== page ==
Staying the course to make dreams come true.

My creative corner.

I christened my studio space last night and while I didn’t crack a bottle of Champagne against a wall, I did open up the paints and start creating.

I am excited.

It is a dream come true. After hours of moving furniture, pulling up the rug and underlay, scraping the floor of glue and removing strips of wood that held the rug in place, I spent a couple of hours on Saturday sealing the concrete. Yesterday, I lugged all my painting equipment back from my girlfriend’s basement and set up my space.

I am ready. To create. To muse. To throw paint and ideas around on the canvas. I am ready to explore the inner realms of my creative core, searching and wondering and delighting in whatever I find.

Last night, as I worked on a painting that was not making me happy, I saw the parallels in my life.

It’s like working towards a goal. There’s the initial excitement of envisioning what will happen when… your goal is reached.

Studio 1
The drying tables — Gessoed canvases waiting for the muse to strike

There’s the planning and idea-generating. And then there’s the grunt work of setting up the structure, building the framework, creating the map. Sometimes, it’s easy to give up in those moments because — well, because it’s hard and the goal appears so far out on the horizon that reaching it can at times seem impossible.

You dig in. Focus on the task at hand and keep going.

Distractions arise. A shiny object appears on the trail and you think about changing course, redirecting your path.

You dig deeper (or maybe you take a different course, abandon your goal, give up).

For me, creating my studio space has been a long held goal that I kept compromising on, dismissing, altering.

At first, I thought it would be okay to use the space as is — deep, plush red rug on the floor and all. The other section a TV and seating area while the front half was my art-space.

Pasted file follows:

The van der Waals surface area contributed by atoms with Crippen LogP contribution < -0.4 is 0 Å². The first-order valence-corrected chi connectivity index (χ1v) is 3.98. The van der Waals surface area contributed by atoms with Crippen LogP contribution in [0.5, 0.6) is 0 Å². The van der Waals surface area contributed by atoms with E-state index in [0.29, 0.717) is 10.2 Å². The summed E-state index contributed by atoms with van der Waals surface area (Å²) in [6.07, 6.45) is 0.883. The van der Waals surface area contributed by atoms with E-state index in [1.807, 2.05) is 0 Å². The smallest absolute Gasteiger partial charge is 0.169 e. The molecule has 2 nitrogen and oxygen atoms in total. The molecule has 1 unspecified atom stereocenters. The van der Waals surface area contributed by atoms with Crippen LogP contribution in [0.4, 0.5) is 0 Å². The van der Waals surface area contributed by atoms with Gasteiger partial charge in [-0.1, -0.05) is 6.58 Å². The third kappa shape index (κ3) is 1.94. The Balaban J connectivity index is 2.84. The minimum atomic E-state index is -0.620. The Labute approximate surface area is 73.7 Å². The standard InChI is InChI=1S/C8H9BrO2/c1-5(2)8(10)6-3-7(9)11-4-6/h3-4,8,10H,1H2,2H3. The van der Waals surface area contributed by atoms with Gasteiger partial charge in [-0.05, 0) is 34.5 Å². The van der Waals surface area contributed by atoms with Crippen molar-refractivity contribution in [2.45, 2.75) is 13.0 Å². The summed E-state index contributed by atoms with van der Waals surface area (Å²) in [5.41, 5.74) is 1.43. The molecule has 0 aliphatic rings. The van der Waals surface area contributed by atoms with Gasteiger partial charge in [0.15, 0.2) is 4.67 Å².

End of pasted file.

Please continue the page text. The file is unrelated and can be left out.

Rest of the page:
That didn’t work out that well. I didn’t feel comfortable painting with rug beneath my feet — and I hadn’t properly put the table together that I was using and thus, it wasn’t very stable.

I abandoned my space.

For about two years. Occasionally I’d cover the dining room table in plastic, spread more plastic on the floor and paint there — but the set-up was onerous — having to move all my paints upstairs, having to move everything around to make it possible for me to create. And then, having to take it down every time because we needed the table to eat on, and quite frankly, the living room/dining room didn’t look that tidy dressed up as an art studio!

WIP -- need to tone down the green, work on bottom section.
WIP — need to tone down the green, work on bottom section.

And then, I started painting in my girlfriend’s basement and it didn’t matter where I splashed or dripped paint. The floor was concrete. TZ and LS and I painted and laughed and chatted and sipped wine and I loved painting with my two muses, but…

It wasn’t my space. I couldn’t come and go as I pleased, at any time of day or night. My girlfriend has two late-teenage year daughters who still live at home and I often felt like I was interfering in their life — even though I was welcomed. I just didn’t feel comfortable turning up at the door and walking through their living space to get to the studio downstairs.

The idea started to form in my head. If the rug in your basement is the big deterrent, why not take it out?